Plenty of Doctors have graced the Gallifrey One stage over the years, some more than once. A number of companions have also turned up here, as well as numerous other people who helped flesh out the Doctor Who universe. Even Steven Moffatt, executive producer of the current show, has stopped by Gallifrey One a few times.
Gallifrey One was there for Doctor Who fans during the franchise's quietest period. Lyon notes that fans often refer to this as "The Wilderness Years." While Doctor Who books and audio recordings were being released during the con's formative years, there were no new episodes on the air. As time passed with no new Doctor in sight, attendance at the convention dwindled. Lyon notes that interest in the convention increased after the 1996 movie, but soon declined again until British writer/producer Russell T. Davies resuscitated the show.
The convention has, in some ways, evolved with its crowd. This year, costumed fans roamed the hotel. There were plenty of people wearing the extra long scarf associated with Tom Baker's portrayal of the Doctor, lots of girls in TARDIS-inspired dresses and even a little boy dressed as the current Doctor.
Cosplay at Gallifrey One is a relatively new phenomenon, says Lyon. "We held a masquerade for the first 14 years of the convention and we basically let it die because there was no interest in it," he notes. "It came back a couple years later and there was some more interest, but nothing like the past three or four years. The past three or four years, [cosplay has] become one of the main parts of the event."
With all the new blood at the convention, I couldn't help but wonder if the community is split between fans of the old Doctor Who episodes and the newer series. "You would think so," says Lyon, before pointing out that this definitely is not the case. He adds that the convention has seen equal interest in guests from the both the vintage and modern versions of the show. "I think that a lot of people are falling in love with the new show, really getting into it, and then start going back through the DVDs and discovering some of the classics," he surmises.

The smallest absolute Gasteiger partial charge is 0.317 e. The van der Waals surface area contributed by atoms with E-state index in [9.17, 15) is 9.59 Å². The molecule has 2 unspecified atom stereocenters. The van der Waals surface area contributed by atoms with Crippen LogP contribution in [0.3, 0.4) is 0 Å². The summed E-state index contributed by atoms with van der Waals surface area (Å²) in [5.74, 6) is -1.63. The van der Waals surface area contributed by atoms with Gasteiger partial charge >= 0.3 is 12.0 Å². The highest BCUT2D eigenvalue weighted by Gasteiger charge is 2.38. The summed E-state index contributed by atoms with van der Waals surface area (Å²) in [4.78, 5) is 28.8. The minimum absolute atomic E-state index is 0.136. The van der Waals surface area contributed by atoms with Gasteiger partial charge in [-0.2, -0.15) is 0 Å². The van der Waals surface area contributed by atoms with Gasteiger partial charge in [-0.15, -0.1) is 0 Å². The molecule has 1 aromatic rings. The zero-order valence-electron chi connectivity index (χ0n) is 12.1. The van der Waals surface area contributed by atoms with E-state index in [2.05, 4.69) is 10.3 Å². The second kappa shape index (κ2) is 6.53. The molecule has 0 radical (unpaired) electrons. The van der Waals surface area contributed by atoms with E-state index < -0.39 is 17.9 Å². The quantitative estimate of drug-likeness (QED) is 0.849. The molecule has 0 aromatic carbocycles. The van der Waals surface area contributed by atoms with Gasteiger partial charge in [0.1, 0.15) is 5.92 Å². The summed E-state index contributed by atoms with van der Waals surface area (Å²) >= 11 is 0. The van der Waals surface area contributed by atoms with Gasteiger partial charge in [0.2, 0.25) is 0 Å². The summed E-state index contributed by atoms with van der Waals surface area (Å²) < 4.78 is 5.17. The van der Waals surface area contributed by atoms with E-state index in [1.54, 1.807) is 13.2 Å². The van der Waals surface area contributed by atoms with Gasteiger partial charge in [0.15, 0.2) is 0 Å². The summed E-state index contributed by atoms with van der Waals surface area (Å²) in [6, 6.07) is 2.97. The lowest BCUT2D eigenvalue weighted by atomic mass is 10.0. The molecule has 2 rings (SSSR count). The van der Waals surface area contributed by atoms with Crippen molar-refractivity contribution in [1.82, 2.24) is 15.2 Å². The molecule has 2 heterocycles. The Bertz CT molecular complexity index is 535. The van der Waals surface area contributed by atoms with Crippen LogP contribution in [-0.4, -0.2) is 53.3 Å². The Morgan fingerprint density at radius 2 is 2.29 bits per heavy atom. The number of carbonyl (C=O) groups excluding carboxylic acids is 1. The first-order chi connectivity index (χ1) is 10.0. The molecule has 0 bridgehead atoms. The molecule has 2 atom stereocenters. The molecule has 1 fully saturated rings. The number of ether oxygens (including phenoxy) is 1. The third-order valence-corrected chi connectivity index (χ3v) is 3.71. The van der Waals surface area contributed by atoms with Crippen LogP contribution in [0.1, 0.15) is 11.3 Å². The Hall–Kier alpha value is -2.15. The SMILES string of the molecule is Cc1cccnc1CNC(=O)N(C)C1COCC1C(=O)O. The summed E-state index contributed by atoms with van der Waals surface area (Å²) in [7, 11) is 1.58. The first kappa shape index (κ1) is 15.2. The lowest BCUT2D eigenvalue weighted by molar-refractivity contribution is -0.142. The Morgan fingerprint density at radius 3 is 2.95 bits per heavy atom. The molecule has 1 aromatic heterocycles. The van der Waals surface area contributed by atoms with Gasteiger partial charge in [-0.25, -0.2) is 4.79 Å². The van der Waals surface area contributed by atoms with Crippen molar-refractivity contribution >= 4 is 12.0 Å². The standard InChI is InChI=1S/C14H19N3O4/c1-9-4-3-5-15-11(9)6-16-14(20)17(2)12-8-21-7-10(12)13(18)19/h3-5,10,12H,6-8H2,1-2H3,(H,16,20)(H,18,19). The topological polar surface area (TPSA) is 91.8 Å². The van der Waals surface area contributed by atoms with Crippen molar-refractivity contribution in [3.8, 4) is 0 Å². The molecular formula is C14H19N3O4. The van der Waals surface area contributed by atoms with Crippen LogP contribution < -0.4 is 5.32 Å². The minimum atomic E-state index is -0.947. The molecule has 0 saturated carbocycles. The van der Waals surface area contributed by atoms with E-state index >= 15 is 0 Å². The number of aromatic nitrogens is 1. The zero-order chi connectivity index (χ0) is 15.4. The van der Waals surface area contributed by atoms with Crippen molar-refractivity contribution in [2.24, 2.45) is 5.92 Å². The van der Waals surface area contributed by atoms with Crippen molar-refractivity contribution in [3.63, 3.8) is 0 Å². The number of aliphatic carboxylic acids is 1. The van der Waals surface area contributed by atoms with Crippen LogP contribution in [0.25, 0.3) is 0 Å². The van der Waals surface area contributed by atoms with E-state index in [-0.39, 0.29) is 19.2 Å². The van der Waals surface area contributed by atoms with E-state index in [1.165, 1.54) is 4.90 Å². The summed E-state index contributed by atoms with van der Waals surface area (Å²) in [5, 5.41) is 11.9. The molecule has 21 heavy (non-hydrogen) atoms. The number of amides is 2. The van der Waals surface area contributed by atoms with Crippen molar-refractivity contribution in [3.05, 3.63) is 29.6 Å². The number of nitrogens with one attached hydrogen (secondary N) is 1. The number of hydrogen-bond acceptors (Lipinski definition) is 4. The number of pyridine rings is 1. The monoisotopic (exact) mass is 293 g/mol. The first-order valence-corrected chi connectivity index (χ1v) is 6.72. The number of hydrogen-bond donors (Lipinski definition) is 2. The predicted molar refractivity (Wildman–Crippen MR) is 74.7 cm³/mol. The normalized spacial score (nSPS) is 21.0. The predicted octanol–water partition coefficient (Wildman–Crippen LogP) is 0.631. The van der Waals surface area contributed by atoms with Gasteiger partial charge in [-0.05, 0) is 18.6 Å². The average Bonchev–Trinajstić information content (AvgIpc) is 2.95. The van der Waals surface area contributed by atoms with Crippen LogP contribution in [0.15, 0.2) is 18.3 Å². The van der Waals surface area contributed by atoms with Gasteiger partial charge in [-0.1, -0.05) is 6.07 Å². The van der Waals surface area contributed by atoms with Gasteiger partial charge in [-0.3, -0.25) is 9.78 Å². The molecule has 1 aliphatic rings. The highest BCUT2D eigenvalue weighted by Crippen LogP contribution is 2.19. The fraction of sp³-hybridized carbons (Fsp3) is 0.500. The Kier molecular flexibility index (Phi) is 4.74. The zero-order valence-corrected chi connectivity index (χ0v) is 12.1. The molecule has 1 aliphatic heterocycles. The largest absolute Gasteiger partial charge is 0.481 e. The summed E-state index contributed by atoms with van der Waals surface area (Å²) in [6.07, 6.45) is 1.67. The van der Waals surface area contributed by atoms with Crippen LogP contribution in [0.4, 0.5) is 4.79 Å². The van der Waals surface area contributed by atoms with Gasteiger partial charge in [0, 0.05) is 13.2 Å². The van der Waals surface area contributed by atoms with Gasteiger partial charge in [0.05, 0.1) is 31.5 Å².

This is good for both Doctor Who's legacy and its future. Lyon points out that Doctor Who's renewed life is essentially a result of the fanaticism surrounding the franchise. "Doctor Who really survived on its fandom until it was brought back," he says, adding that the show returned to television thanks to producers and writers who were longtime fans themselves. And what's good for Doctor Who is also good for the fan convention.
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"The first 15 years or so, it was a fandom that was all the same people. It was getting older," says Lyon. "Now it's a lot of young people. It's a lot of teenagers and a lot of twenty-somethings who have fallen in love with the new show. That's why we're picking up tons of new people. It's given us a new lease on life, I guess."